The moon has a major impact on how well we sleep - according to new research

Friday, 29th January 2021, 3:56 pm
Updated Friday, 29th January 2021, 3:56 pm
The moon has a major impact on how well we sleep - according to new research (Photo: Shutterstock)

Our sleep schedules are still closely tied to the cycle of the moon, according to new research.

Researchers found that people go to bed later and get less sleep on the nights before a full moon, even in areas with significant light pollution.

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The research looked at the sleep patterns of people living with varying degrees of access to electricity and internet, from rural indigenous communities in Argentina to college students in the US.

Their findings show that people’s sleep patterns correspond with the lunar cycle, and that, while previous studies have shown that people with electricity access tend to sleep less, the same patterns are still present.

How did the study work?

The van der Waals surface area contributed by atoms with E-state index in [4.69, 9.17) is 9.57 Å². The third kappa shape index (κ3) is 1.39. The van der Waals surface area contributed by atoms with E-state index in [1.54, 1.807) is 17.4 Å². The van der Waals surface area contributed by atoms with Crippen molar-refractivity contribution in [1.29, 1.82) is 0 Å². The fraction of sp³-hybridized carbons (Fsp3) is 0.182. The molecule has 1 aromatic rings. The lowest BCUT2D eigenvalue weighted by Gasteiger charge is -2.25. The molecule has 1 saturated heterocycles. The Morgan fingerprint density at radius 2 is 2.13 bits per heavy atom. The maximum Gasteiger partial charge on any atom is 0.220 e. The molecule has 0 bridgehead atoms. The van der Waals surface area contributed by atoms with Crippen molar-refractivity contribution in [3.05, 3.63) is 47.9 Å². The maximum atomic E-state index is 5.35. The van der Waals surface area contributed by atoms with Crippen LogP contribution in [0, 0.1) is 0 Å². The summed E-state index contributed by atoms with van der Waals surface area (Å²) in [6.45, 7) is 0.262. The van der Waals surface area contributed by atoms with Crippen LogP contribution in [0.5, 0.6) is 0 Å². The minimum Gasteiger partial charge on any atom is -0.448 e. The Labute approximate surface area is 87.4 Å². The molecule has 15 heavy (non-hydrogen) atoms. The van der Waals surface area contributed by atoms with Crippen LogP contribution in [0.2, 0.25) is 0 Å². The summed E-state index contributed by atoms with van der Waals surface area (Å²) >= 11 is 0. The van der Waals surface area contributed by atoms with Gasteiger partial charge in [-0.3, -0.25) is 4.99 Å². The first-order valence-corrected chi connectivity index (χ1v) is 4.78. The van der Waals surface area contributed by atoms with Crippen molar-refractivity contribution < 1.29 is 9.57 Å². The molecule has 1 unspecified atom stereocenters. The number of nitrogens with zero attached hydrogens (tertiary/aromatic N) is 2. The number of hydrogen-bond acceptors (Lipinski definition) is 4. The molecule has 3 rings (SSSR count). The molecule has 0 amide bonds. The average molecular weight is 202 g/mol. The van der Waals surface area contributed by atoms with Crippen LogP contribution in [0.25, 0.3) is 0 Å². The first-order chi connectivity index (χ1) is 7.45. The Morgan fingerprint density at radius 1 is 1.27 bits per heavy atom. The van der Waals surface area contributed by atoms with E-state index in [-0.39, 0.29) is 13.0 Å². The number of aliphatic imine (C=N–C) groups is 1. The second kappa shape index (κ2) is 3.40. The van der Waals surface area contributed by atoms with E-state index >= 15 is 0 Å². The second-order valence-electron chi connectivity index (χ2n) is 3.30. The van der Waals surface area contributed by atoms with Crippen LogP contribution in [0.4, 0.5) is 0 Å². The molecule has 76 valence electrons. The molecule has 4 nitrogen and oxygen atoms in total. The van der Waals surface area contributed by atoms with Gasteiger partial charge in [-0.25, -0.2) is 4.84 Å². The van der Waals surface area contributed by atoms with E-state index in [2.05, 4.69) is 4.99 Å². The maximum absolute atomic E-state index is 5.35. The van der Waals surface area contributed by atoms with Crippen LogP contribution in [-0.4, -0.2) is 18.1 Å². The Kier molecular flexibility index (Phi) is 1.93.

Researchers at Washington University analysed the sleeping pattern of three different groups of an Argentinian indigenous community, which each had a differing amount of access to electricity and technology.

They used wrist monitors to track the sleeping pattern of 98 people in the Argentine province of Formosa. They monitored the times the people went to sleep, and how long they slept for over a long period, and compared the data from these three groups with that of college students in Seattle.

The researchers found that the indigenous group with the most electricity access went to bed later, but that all three of the groups’ sleep patterns shifted in the same way through the month, relative to the lunar cycle.

The same sleep patterns were then identified in the college students.

Head researcher on the study, Professor Horacio de la Iglesia said: "We see a clear lunar modulation of sleep, with sleep decreasing and a later onset of sleep in the days preceding a full moon.

"And although the effect is more robust in communities without access to electricity, the effect is present in communities with electricity, including undergraduates at the University of Washington."